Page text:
FG Hemisphere vulture fund’s latest victory against the Democratic Republic of Congo (DRC). What is Belgium doing?

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, by VIVIEN Renaud

Vulture funds continue to wreak havoc in the countries of the South. Democratic Republic of Congo (DRC) has to pay the price by losing a new lawsuit against the FG Hemisphere Hedge Fund before a court in Jersey. Unfortunately, this new wound was predictable.

In fact, FG Hemisphere always uses the same method which is characteristic of Vulture funds. Like most Vulture funds FG Hemisphere has its bases in a tax haven (in Delaware, in the heart of the US) and in 2004 it purchased old discounted debts of DRC dating back to the ’80s (real value of which is $37 million) and then seized the Anglo-Saxon justice system (the Jersey Court) particularly protective of creditors in order to obtain reimbursement of that debt’s nominal value, plus default interest and other penalties (totaling approximately $100 million).

Thus FG Hemisphere has obtained the right for the reimbursement of a debt of $100 million while it had disbursed only $37 million! And every day this debt increases by $27,500 due to interest! [1] To ensure the settlement of this debt the Jersey court authorized FG Hemisphere to seize a portion of future profits of the joint venture GTL (Terril Group of Lubumbashi), which has the George Forrest group and the Congolese government through the semi-state-owned company Gecamines- a public mining enterprise in the Katanga province- among its shareholders. Let us remember that in 2008 FG Hemisphere had already obtained the right to collect, during the next fifteen years, revenues from selling electricity to South Africa and in February 2010 the Hong Kong Appeals Court authorized it to seize a portion of entry fees paid by China to the DRC for exploring a mineral deposit.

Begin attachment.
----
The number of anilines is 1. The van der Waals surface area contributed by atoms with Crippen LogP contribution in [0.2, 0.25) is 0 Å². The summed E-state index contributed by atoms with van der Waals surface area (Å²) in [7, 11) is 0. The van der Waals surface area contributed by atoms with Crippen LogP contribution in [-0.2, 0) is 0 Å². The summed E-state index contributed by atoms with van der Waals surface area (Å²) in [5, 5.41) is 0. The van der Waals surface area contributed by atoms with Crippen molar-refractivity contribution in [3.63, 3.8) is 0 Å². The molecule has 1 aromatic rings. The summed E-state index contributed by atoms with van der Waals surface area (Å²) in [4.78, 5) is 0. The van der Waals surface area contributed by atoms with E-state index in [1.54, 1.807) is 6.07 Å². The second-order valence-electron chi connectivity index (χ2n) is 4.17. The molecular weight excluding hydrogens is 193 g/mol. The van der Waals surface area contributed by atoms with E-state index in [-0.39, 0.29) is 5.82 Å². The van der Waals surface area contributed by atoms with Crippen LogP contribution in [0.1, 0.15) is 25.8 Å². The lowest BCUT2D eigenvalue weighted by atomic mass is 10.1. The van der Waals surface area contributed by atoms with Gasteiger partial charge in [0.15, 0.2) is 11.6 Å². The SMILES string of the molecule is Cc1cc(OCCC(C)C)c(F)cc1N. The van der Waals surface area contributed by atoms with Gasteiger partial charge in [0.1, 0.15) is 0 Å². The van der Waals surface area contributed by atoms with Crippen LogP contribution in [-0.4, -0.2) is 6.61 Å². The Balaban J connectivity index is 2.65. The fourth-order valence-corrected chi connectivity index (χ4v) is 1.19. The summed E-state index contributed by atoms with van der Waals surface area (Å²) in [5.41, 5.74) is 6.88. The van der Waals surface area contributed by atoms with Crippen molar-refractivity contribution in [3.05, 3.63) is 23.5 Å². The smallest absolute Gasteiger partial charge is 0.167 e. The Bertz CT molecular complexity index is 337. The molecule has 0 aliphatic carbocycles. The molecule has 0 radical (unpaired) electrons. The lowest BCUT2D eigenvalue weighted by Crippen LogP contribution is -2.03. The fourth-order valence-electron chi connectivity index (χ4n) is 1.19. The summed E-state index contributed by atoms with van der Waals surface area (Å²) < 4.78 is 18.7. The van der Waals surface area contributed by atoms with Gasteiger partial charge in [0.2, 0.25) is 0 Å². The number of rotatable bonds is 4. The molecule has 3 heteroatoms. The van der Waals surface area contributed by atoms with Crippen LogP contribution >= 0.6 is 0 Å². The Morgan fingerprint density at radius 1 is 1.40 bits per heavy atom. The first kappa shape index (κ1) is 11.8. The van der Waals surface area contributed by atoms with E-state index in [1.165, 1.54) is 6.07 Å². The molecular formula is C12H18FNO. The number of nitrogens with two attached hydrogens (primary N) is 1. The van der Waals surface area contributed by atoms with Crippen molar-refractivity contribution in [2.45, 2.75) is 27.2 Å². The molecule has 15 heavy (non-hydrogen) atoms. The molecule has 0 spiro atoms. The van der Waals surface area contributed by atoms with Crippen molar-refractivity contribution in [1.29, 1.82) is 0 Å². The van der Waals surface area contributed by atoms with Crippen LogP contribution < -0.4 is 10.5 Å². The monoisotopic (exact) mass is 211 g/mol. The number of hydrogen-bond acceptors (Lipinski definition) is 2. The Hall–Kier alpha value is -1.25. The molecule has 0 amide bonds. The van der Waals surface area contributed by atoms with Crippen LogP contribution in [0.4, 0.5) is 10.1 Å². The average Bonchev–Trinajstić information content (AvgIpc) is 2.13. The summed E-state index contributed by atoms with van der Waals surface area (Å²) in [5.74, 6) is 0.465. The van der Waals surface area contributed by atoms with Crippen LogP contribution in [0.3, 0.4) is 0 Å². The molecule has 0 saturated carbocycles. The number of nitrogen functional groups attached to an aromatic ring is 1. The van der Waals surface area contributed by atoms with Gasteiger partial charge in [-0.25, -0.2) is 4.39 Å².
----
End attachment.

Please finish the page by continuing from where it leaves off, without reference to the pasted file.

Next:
And that’s not all, because other vulture funds have joined the dance, demanding more than $452 million from the DRC in front of tribunals. [2] So there is a great danger that the money, which was released through the Congolese debt relief when the Kinshasa authorities yielded to pressures from Western creditors, could be raided by these vulture funds. Vis-à-vis these attacks, the Congolese government has asked for the help of African Legal Support Facility, an organization created in 2008 by the African Development Bank (ADB), particularly to assist nations attacked by vulture funds. [3] This new body has the merit of offering practical assistance to countries affected by these hedge funds, with lawyers at their disposal for negotiating with these vulture funds and defending the countries in front of judges. [4]

However, this aid is insufficient, given the magnitude of the phenomenon. At present vulture funds have dragged about a dozen African countries into about fifty court cases and hurled them amidst the global crisis. So there is the risk of another debt crisis in the South. Their greed will certainly increase because they will buy out outstanding claims on developing countries with extremely low amounts and increase their profits.

Please note that these attacks are not confined to Africa. For example, Argentina is now prey to two vulture funds, Elliott Capital and EM Limited, who are trying to seize the funds deposited by the Argentine government with the Bank for International Settlements (BIS)- an amount exceeding $ 1 billion. Nothing hinders (for the time being) the vulture funds from attacking the North next, given the speculative practices on their debts. In this context, further measures are needed to take the vulture funds out of harm’s way. [5]

For this, we must change the rules of the game because the activities of vulture funds are (currently) legal. In other words, the authorities must make their activity illegal by unconditionally prohibiting speculation on State debts, which only benefits a handful of unscrupulous individuals. Pending an international initiative of this kind, parliaments in the South and North should immediately and unilaterally adopt legislation to restrict the activities of vulture funds. Belgium became a pioneer in 2008 by introducing a law making Belgian development assistance funds “non-transferable and untouchable”. It must now extend the scope of this law to all funds (public and private) born in Belgium and advocate within the European and international bodies for the generalization of this type of mechanism.

Finally, Belgium must cancel the entire Congolese debt and implore other creditors of the DRC to follow suit. In fact, the external public debt of the DRC still exists. It still amounts to $ 3 billion and there is a chance of its increase soon, especially under the effect of the global crisis, the conditions imposed by international financial institutions and unjust loans from China. The resolution adopted by the Belgian Senate on 29th March 2007 urged Belgium to cancel all odious debts, such as the ones contracted by Mobutu’s dictatorship, and implement a debt-audit for developing countries. But the resolution was ignored. [6] What is Belgium doing?

René Vivien